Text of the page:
Monthly Archives: April 2016

Crisis of Infinite Star Treks: Being a P’tach about the Klingon Language

Would you believe this is the 15th entry in an ongoing series on Star Trek’s future and fandom? Don Adams would.

Eriq Gardner wrote a good article in the Hollywood Reporter yesterday about a recent amicus brief filed in relation to the CBS/Paramount lawsuit against the Axanar fan film.

As I’ve mentioned earlier in this blog series, I absolutely believe that CBS/Paramount has real and legally binding ownership of Star Trek intellectual property (IP). For non-fans, this may sound like common sense, but for some fans, they seem to need to be reminded of this fact.

However, when it comes to the Klingon language, that’s work-for-hire they’ve given out free to the world to build and improve upon in a way languages naturally grow. Languages naturally want to be open-source anyway, much to the chagrin of Grammar Police everywhere.

So I won’t be surprised is CBS/Paramount finds a way to rein in what they see as Axanar Productions’ excesses in producing their fan film(s), but I will be surprised if there’s a ruling that curtails study and development of Klingon. I’m aware of trademark erosion, where brand names like Kleenex and Xerox become generic terms for facial tissue and copying respectively. This seems more in the copyright realm, so I don’t know what legal precedents may apply.

But again, as I mentioned in Letting Go of the Canon, the mere mortals have fire. Trying to copyright an entire language, even though it is a constructed one, appears unprecedented. Will the lawyers attempt to relate this to a computer code? I used the term “open-source” above and that might give some guidance to how people can and cannot make “derivative works” to this original “work-for-hire.” (Okay, so originally it was, “Hey James Doohan, can you help us out for a minute?” if Klingon origin stories are correct).

I may have to bug some lawyers I know on this one.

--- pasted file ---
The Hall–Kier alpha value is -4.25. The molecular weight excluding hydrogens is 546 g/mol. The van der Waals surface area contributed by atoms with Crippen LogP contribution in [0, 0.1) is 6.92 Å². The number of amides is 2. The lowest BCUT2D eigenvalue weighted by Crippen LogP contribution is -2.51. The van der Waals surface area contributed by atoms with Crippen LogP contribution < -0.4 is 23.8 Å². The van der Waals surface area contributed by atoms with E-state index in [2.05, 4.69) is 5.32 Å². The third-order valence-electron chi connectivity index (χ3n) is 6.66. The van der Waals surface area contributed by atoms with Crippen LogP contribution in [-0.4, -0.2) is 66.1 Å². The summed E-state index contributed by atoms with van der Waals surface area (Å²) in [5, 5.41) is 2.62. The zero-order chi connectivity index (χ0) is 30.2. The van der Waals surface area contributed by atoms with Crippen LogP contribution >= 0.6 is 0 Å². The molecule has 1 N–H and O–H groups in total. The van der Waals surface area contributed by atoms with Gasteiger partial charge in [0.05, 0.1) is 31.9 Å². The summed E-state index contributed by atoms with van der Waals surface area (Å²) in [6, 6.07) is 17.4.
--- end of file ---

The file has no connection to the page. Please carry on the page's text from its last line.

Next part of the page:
Crisis of Infinite Star Treks: The Briar Patch

This is the 14th entry in a surprisingly long series of posts about Star Trek’s future and its fandom called Crisis of Infinite Star Treks. I’m not sure if this is a lucky number or not.

Michael Hinman’s passionate article shows a side I haven’t really delved into too much, not being a fan film producer. The not-so-nice comments by Axanar’s Alec Peters I first read about in the excellent Newsweek article I expounded about at length last week are touched on here. And apparently there are also some concerns about how Axanar Productions has been spending its crowdfunded funds.

Alas, I fear this is getting into more into inside baseball (or perhaps inside Parrises squares, I’m not sure). Many of the articles I see are either from established media outlets (e.g. Hollywood Reporter, Newsweek) or pro-Axanar, so I found it important to mention this other perspective, especially as I had assumed all the fan productions were a coalition.

At the same time, trying to keep up with all the feelings and factions within the Star Trek fan community seems like going down a rabbit hole (see title above) where I don’t have anything at stake — at least not compared to fan producers.

I hope Star Trek fan films continue to flourish — and that CBS/Paramount finds a framework to allow it. I firmly believe both they and fans will profit by it.

I’m sure there’s a Rule of Acquisition in there somewhere.

Recommended Reading: The Actual Science Behind Dyson & Other Dryers

Recently, there’s been some news stories making the rounds on the Internets about the Dyson “air blade” hand dryer things actually being horrible germ-distributing death machines, etc. etc. etc.

The reason for this conclusion appears to be the usual search for sensation by reporters as explained in this entertaining article by Emma Bryce.

Don’t worry hypochondriacs, you can still worry.

Recommended Reading: A FiveThirtyEight Look at Basic Income